What Is Large Scale?

Model trains are classified according to scale and gauge. "Scale" describes the size of a model in proportion to its full-size prototype. "Gauge" refers to the distance between the rails of the track.

A 1:24 scale model is 24 times smaller than its prototype. Keep in mind that as the ratio gets smaller, the model gets larger. A 1:32 model is 25% smaller than one in 1:24 scale.

Before LGB, there was a little known #1 scale (3/8" scale) primarily used in the USA for high end brass steam engines. It uses Gauge 1 track, 1-3/4" (45 mm) between the rails. When multiplied by 32, this represented 4 feet 8-1/2 inches or standard gauge.

When LGB created large model trains in 1968, they manufactured in 1:22.5 scale and used Gauge 1 track. 45 millimeters multiplied by 22.5 is 1000 mm or meter gauge, a standard for narrow gauge European trains.

They designed quaint little locomotives and rolling stock that could be run outdoors and would enhance a garden setting. They called them "G-Scale", which had no meaning in model railroading at that time.

For a size comparison, the picture below shows a locomotive in six different scales, measuring just 2-1/4 long inches in Z scale up to a whopping 20-1/4 inches long in large scale.

When LGB entered the US market in 1978 and was very successful, producing models of late 19th Century US narrow gauge trains, US manufacturers quickly got involved. But they went after a different market, producing models of more modern, larger standard gauge American trains.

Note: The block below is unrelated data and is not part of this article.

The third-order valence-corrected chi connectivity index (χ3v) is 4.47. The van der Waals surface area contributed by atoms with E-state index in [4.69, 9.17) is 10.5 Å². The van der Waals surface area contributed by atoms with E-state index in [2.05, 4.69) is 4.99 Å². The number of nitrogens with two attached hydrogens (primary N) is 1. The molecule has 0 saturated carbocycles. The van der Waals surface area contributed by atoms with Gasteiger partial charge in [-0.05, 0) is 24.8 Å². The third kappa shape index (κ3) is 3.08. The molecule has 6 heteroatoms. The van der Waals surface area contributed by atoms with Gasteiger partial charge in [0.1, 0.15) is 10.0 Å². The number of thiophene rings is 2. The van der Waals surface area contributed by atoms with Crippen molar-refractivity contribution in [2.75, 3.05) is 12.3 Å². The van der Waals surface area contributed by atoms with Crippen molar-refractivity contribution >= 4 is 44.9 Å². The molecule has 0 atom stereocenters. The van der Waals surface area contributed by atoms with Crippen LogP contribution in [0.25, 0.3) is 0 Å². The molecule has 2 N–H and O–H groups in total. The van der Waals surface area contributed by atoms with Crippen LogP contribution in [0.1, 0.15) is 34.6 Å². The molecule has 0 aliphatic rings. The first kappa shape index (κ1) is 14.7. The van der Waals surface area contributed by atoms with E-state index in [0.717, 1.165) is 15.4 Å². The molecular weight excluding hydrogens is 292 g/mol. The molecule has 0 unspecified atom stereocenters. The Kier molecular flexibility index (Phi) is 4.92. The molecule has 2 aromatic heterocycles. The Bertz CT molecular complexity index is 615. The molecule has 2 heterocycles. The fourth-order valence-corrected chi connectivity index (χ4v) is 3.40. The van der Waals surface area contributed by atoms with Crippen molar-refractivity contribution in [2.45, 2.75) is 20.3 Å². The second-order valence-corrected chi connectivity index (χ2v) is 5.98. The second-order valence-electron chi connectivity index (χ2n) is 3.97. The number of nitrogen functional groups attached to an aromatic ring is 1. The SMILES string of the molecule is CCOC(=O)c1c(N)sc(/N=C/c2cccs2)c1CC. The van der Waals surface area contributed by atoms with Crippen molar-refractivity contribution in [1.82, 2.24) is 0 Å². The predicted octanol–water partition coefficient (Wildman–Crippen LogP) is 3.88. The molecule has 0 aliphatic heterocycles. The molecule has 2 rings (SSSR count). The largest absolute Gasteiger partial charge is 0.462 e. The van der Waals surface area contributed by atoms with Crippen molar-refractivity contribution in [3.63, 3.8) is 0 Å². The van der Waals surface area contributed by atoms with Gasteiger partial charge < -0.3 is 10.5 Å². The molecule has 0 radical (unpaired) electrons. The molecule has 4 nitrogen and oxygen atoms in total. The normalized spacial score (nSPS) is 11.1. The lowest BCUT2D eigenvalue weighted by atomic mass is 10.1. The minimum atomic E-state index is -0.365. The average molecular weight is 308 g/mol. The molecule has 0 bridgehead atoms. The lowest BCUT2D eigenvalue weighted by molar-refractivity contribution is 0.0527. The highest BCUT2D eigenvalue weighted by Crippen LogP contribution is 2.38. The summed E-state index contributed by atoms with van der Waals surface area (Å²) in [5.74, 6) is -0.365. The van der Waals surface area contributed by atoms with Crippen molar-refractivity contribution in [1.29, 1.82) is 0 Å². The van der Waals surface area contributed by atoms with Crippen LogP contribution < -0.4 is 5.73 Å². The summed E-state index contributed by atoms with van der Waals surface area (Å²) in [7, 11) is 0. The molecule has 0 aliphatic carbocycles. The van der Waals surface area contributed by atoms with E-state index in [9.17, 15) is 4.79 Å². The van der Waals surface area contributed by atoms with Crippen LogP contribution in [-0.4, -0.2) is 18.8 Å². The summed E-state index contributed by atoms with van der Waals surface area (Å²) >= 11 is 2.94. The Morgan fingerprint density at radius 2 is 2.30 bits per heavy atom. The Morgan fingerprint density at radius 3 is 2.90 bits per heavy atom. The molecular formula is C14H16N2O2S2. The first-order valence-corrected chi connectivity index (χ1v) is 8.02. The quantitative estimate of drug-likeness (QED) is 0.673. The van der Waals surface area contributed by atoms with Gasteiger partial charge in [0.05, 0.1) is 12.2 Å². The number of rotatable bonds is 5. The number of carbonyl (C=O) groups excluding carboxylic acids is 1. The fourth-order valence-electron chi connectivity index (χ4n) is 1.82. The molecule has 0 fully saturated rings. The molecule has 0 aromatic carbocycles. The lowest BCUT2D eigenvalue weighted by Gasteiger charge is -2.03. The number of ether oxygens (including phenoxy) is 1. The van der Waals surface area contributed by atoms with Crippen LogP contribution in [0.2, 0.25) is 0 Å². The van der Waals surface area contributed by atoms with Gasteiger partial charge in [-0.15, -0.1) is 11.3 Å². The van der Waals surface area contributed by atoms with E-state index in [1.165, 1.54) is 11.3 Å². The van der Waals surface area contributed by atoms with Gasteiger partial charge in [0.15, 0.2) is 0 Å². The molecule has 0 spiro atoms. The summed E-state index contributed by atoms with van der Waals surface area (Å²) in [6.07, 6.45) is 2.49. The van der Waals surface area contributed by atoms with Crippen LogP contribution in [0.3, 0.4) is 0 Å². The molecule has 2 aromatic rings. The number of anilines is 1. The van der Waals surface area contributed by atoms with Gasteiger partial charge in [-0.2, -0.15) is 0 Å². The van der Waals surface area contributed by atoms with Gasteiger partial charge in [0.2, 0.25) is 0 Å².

The problem was that these models in 1:22.5 scale were too large for most gardens. So they started manufacturing in a smaller 1:29 scale. Other manufacturers, wanting to equate 1-3/4" gauge track to American 3-foot narrow gauge, produced small prototypes in 1:20.3 scale.

Then LGB started manufacturing 20th century American steam engines. They never cataloged the scale but it is believed to be 1:26.

All of these different scales from 1:32 to 1:20.3 have been lumped into the category of "Large Scale". Fortunately the one thing they all have in common is that they use gauge 1 track. So, if you ignore the slight differences in size, they can all be run together on the same model railroad once you overcome the coupler differences.

The same holds true for models of structures added to a garden railroad. The small differences in scale do not matter much. The same goes for plants. Most large scale garden railroaders are not "rivet counters" like their smaller scale counterparts. Our mantra is:

"Havin' Fun & Runnin' Trains - Runnin' Trains & Havin' Fun!"

 
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